I’ve been dipping into Oswald Spengler’s big bad book,
So very high -Teutonic and yet, somehow, worth a look;
He gets bogged down, of course, with gonzo hierarchies –
And, sending blood to war with money, confuses, as a tease.
If we stuck to Kings (theocracy); and types like Kim (autocracy),
And what was left ran not on god, here or above (plutocracy),
But dough and stuff, you’d have your map of the whole world:
Shaped into a cocktail ball, and twirled.
But Mr. Spengler did not do that – instead he tabled
(Naturally!) eight empires of the past and present, fabled
As great Cultures; Atrophied civilisation,
All doomed to boundless desolation.
Four empires were dead as mutton when he wrote,
Babylonian, Egyptiac, Greco-Roman (all time-smote);
The Aztecs and the Mayans by VD were sorted-out.
Which four remain to grasp the Future’s moist, snotty snout?
India, Middle Kingdom, Islamic World and Faustian West*,
Are left to vie for spoils that lie on gilded platters, dressed
In a marinade of deft design and a purloined chemical.
With no common coin to toss they’ll wax polemical.
Perhaps from four just three lean towards plutocracy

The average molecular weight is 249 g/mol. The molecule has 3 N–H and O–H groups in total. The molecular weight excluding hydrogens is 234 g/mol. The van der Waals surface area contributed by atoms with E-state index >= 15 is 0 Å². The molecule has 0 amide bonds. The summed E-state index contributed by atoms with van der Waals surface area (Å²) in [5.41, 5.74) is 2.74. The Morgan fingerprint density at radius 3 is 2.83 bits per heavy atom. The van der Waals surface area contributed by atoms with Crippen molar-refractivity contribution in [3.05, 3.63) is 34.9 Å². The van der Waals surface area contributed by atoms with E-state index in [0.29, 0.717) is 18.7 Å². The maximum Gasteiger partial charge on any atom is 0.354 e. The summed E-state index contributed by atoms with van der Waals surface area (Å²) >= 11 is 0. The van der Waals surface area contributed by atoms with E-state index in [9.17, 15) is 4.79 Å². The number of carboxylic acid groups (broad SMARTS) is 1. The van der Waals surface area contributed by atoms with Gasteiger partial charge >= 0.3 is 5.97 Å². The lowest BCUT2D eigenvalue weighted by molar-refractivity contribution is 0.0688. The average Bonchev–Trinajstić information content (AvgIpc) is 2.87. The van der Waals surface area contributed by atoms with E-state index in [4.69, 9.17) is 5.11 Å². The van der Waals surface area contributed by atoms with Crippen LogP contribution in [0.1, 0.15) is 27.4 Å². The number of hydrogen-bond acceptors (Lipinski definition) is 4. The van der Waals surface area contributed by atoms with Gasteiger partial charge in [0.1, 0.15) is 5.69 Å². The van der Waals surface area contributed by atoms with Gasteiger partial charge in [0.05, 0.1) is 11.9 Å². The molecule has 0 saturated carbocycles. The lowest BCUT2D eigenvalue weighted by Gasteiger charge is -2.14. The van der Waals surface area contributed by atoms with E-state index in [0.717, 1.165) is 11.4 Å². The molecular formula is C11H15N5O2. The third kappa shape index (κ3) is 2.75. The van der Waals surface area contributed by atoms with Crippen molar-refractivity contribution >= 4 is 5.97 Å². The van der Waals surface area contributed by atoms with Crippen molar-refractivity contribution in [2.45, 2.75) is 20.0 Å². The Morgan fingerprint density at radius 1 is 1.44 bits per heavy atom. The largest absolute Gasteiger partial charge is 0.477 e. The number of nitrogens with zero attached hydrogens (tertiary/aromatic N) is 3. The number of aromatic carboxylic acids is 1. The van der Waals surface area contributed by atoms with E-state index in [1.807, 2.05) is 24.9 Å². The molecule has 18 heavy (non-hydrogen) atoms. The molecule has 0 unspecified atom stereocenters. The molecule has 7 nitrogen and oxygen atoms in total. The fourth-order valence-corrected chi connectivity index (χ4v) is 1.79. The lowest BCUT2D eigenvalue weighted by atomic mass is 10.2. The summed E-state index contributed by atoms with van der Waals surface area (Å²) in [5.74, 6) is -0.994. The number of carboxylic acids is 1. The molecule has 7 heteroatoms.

And the fourth sheds blood in buckets near the sea.
Though in essence theocratic, it sees where that goes:
To the abyss – with universal flows.
Who’d dare place a bet on the end of this dark course
(Though Spengler clearly doubts the Faustian force)?
The prevailing culture may take antique love, not modern gold
Or spurning both, choose hate and the glory of the bold.
—[*Did Oswald forget Russia? At the time he wrote, he might be forgiven for underestimating the capacity, and conscienceless-ness, of the Empire of the Bear. He’s probably not the last person of intelligence to do so…FDR, Gerald Ford and Barack Obama come to mind, and they have less of an excuse.] [“‘The West’, Spengler argued, has come to its end, as every culture must. We have now entered the period of mere ‘civilization’, when administration and technology take over from the flowering of the spirit in its summer forms…Our culture rose to its self-conscious height in the time of Goethe, who captured its spirit in Faust. Thereafter, Spengler believed, it rapidly died, to be replaced by the cold routines of a civilization destined, at last, to crumble to nothingness, as its structure rots away.” – Roger Scruton, p. 135.]